Two of Japan's largest banks, Bank of Tokyo-Mitsubishi ($970 billion in assets) and Sumitomo Mitsui Financial Group ($860 billion in assets), are vying for control of UFJ ($751 billion in assets). The winner may achieve scale advantages in serving its customers, as well as an edge in providing outsourced services to Japan's smaller, regional banks.
All three banks have formed partnerships with technology companies: Bank of Tokyo-Mitsubishi with IBM Japan; UFJ with Hitachi; and Sumi-tomo Mitsui Financial Group with NEC. In each case, the partnership includes a technology transfer from the bank to the technology provider, with plans to market that technology to smaller banks.
To serve Japan's domestic banking market, IBM Japan created a subsidiary last year to offer regional financial institutions banking software licensed from Bank of Tokyo-Mitsubishi. Similarly, in July '03, UFJ and Hitachi entered into an IT outsourcing agreement, by which UFJ Bank's software assets would form the core of a modular computing system for banking.
But, if Bank of Tokyo-Mitsubishi and UFJ were to merge, the status of the UFJ-Hitachi deal would be unclear. "The merged bank will be concerned with eliminating redundancies, which is likely to have far-reaching implications for their suppliers, as well as for their own plans to sell technology to other [financial institutions]," says Neil Katkov, a Tokyo-based senior analyst for Celent Communications (Boston).
Most recently, NEC created a subsidiary, N&J Financial Solutions (NJFS, Tokyo), that will offer technology to financial services organizations, including solutions for IP networking, core computing, CRM, business intelligence and data warehousing. Additional financing was provided by Sumitomo Mitsui Financial Group's banking arm, Sumitomo Mitsui Banking Group, and its IT subsidiary, Japan Research Institute.
The company's 330 employees consist of 190 people brought over from Sumitomo Mitsui Financial Group, who will concentrate on sales and marketing, and 140 from NEC, including the company's new president and CEO, Shin-ichi Yabe. "The company has a unique business core - IT know-how and business know-how," he says.
One of the primary areas of focus will be moving regional banks onto IP-based networks. "The traditional network environments need to be shifted to IP and broadband," says Yabe.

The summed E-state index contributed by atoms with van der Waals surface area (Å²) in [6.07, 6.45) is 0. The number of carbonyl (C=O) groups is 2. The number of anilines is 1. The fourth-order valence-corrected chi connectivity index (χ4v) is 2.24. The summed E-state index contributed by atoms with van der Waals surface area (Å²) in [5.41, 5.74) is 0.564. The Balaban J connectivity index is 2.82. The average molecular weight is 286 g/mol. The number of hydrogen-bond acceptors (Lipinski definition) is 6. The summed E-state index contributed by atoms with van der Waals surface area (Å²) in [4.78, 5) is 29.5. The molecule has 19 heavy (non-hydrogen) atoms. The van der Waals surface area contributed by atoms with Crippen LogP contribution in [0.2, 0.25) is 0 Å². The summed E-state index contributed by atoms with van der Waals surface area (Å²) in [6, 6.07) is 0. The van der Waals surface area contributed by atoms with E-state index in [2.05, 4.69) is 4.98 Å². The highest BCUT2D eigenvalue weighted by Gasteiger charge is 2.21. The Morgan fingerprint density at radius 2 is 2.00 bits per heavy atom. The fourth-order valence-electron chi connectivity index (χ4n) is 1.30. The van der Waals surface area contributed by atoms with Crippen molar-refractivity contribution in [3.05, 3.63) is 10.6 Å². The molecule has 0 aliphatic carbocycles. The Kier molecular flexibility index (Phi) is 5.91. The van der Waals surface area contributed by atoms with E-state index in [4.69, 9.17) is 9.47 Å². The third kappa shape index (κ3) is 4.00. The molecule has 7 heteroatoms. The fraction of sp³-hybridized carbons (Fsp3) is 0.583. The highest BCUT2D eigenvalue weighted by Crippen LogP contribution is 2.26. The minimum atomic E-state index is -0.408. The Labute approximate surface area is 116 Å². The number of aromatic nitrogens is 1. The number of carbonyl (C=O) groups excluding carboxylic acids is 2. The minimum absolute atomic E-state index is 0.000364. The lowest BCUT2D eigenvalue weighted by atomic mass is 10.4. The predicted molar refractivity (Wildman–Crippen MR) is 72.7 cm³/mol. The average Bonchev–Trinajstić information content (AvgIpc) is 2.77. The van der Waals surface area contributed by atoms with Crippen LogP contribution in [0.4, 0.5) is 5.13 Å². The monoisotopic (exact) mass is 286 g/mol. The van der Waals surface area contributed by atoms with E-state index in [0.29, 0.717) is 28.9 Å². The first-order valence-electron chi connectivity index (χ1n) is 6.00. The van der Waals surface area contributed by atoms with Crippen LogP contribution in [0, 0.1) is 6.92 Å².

NJFS also offers two core banking solutions to its potential customers. The first is NEC's "BankingWeb21," which is geared toward smaller financial institutions. But the venture will also offer larger banks the core banking system used by Sumitomo Mitsui Banking Corp. itself. "We're able to provide SMBC's core banking system to Japan's banks, and to any other country's banks," Yabe says. Indeed, NJFS has launched deals with sales partners in the U.S., Korea, Singapore, Taiwan and mainland China.
NJFS has also formed an alliance with Decillion Solutions Group (Singapore), which provides outsourced SWIFT service bureau services to financial firms in Southeast Asia. Decillion was acquired by NEC Solutions Asia Pacific in early August. By using an outsourced service bureau to connect to SWIFT, financial institutions in the region can begin exchanging messages and trades with SWIFT's global community at a low start-up cost, Yabe notes.
At the moment, NJFS and the IBM Japan venture are running neck-and-neck. "These two are pretty evenly matched in terms of their market presence ," Katkov says. "The main competitive differentiator may well turn out to be commitment to the market."
Given the challenges faced by Japan's regional banks, lowering costs through IT initiatives has become a priority. According to a short-term economic survey by the Bank of Japan, Japanese banks will spend $22.4 billion on IT investments from 2004 through 2006, about 14 percent more than last year's level. Of that total, approximately 37 percent is expected to come from "tier two" and "tier three" regional banks.